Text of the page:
April 16, 2024

Essential Guide for First-Time Buyers: Investing in Managed Detection and Response Services

Total Article Read Time: 2 min

 

 For many small and medium-sized enterprises (SMEs), investing in Managed Detection and Response (MDR) services offers a cost-effective strategy to meet compliance standards and mitigate risks associated with cyber threats, including phishing, ransomware, data breaches, and business interruptions.

As a first-time buyer of Managed Detection and Response (MDR) services, navigating the complex market requires careful consideration. Here are essential questions to guide your decision-making process:

Security Infrastructure Assessment

Existing Tools: Evaluate your current cybersecurity infrastructure. Do you have the following tools in place?

  • Endpoint Detection and Response (EDR)

  • Firewall

  • Single Sign-On Services

  • Phishing Protection

  • Cloud Detection and Response

  • Network Detection and Response

  • Vulnerability Management

  • Data Loss Prevention

  • SIEM (Security Information and Event Management)

Strategic Risk Management Planning:

  • Identify the top three cybersecurity risks your business faces.
  • What specific threats do you aim to mitigate through MDR?

Objectives and Metrics:

  • Define your key objectives and success criteria for an MDR solution. How will you justify the investment internally?
  • What metrics will demonstrate the value of MDR over 3, 6, and 12 months?

Operational Considerations

Onboarding Process:

  • Who will provide the MDR provider with necessary access to your systems?
  • Are all the necessary stakeholders onboard and ready to facilitate the change?

Escalation Protocols:

  •   Establish clear escalation paths. Who is your primary contact for urgent issues?
  •   What are the expected check-in frequencies with your MDR provider?
  •   Define your standard operating hours and procedures for after-hours incidents.
  •   Determine your preferred communication methods (e.g., email, Slack, phone, case management system).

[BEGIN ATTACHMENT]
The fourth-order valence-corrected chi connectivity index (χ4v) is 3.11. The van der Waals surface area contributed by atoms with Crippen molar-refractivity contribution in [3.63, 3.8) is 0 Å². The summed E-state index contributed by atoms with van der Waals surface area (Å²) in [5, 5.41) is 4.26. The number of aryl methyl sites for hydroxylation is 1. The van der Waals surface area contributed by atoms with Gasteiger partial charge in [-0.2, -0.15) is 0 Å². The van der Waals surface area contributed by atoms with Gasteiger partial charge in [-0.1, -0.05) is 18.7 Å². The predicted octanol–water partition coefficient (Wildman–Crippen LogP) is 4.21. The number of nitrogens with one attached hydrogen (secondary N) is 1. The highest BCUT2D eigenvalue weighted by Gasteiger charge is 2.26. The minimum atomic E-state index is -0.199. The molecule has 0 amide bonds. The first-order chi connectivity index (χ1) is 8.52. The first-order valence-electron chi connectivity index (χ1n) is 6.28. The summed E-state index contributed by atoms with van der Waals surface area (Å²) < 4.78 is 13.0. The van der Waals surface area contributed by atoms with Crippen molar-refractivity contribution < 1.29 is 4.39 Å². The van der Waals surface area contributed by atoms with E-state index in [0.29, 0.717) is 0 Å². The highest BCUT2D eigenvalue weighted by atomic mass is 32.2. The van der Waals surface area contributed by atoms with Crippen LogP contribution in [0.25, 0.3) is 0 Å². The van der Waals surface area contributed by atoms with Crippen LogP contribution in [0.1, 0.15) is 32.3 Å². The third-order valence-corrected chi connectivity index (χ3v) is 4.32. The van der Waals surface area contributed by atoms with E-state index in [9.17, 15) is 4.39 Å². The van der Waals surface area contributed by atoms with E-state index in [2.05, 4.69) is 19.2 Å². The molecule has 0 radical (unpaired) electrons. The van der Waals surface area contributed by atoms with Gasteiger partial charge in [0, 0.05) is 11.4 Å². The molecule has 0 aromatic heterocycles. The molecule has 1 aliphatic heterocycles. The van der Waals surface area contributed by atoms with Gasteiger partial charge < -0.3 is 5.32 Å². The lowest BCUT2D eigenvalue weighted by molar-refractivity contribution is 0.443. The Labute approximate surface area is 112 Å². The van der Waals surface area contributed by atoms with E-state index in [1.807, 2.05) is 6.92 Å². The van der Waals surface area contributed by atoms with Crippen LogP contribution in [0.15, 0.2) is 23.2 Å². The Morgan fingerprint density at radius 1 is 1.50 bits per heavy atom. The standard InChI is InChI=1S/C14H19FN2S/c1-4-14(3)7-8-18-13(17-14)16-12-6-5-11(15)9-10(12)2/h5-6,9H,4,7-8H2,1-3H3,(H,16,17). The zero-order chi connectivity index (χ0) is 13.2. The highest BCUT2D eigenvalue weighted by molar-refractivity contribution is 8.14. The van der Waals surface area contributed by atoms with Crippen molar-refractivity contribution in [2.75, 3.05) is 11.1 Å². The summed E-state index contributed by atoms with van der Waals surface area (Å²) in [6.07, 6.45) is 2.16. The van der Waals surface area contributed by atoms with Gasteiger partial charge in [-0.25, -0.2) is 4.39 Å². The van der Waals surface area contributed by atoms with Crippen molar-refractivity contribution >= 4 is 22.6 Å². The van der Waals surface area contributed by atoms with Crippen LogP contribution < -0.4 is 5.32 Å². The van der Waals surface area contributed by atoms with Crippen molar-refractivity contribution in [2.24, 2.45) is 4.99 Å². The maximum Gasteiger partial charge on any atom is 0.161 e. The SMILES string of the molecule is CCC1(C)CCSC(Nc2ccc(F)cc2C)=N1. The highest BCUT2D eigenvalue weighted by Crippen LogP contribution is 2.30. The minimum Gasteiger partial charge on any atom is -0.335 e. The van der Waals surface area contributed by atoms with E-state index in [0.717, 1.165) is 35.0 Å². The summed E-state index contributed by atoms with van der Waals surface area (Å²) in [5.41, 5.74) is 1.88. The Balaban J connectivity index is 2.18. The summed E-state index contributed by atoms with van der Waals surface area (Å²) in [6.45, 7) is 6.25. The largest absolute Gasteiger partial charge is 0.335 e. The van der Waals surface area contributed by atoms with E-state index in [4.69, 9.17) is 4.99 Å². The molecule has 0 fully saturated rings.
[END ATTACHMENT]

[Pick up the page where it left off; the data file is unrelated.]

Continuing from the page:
Alert Triage, Investigation, and Response 

Volume and Types of Alerts:

  • Events: Your security tools are likely producing a massive volume of events daily, which may range into the billions for a company with around 1000 employees. These events are significant from a security perspective but not all require immediate action.
  • Alerts: Suspect activities that warrant closer examination, with a 1000 person company generating dozens to a few hundred alerts per day.
  • Incidents: High-confidence indications of malicious activity that demand an immediate response to prevent damage. A company of this size should encounter fewer than hundreds of such incidents weekly.

Visibility and Accountability:

  • Assess your ability to monitor all alerts to ensure no threat goes unchecked. Can you differentiate why some alerts are escalated over others? Without clear visibility, your risk assessments might rely too heavily on assumptions rather than concrete analysis.

Detection Optimization:

  • With all alerts from existing tools managed properly, evaluate your detection coverage. Expanding detection capabilities might reduce risks but also incurs costs related to development, maintenance, and infrastructure.
  • Use frameworks like the MITRE ATT&CK to identify and address gaps in your detection strategy. Consider whether expanding these capabilities justifies the cost and effort, ensuring that detections align with key business risk areas.

Incident Response Strategy:

  • Determine who in your organization has the authority to approve actions that might negatively impact operations.
  • Establish clear protocols for handling recommended actions that your internal team cannot directly address. Define who these tasks are assigned to, along with expected response times and the method of communicating

 

Summary

In my experience, for companies with fewer than 250 employees implementing an MDR for the first time, the questions outlined above provide a solid foundation. As your business expands, however, the initial investment in detection and response may no longer suffice to mitigate increasing risks. This progression will necessitate advancing to a more robust level of detection and response capabilities, a subject I will explore in a future blog post.

Kumar Saurabh
AUTHOR: Kumar Saurabh

Kumar Saurabh is the CEO and co-founder of AirMDR. He's leveraged his 20+ years of experience in enterprise security to develop an AI-powered virtual assistant for security operations to help address shortages in cybersecurity talent resources. Kumar's expertise spans from his engineering leadership at ArcSight to co-founding a company that offers cloud SIEM services and his role as CEO of LogicHub, where he focuses on SOAR/MDR.


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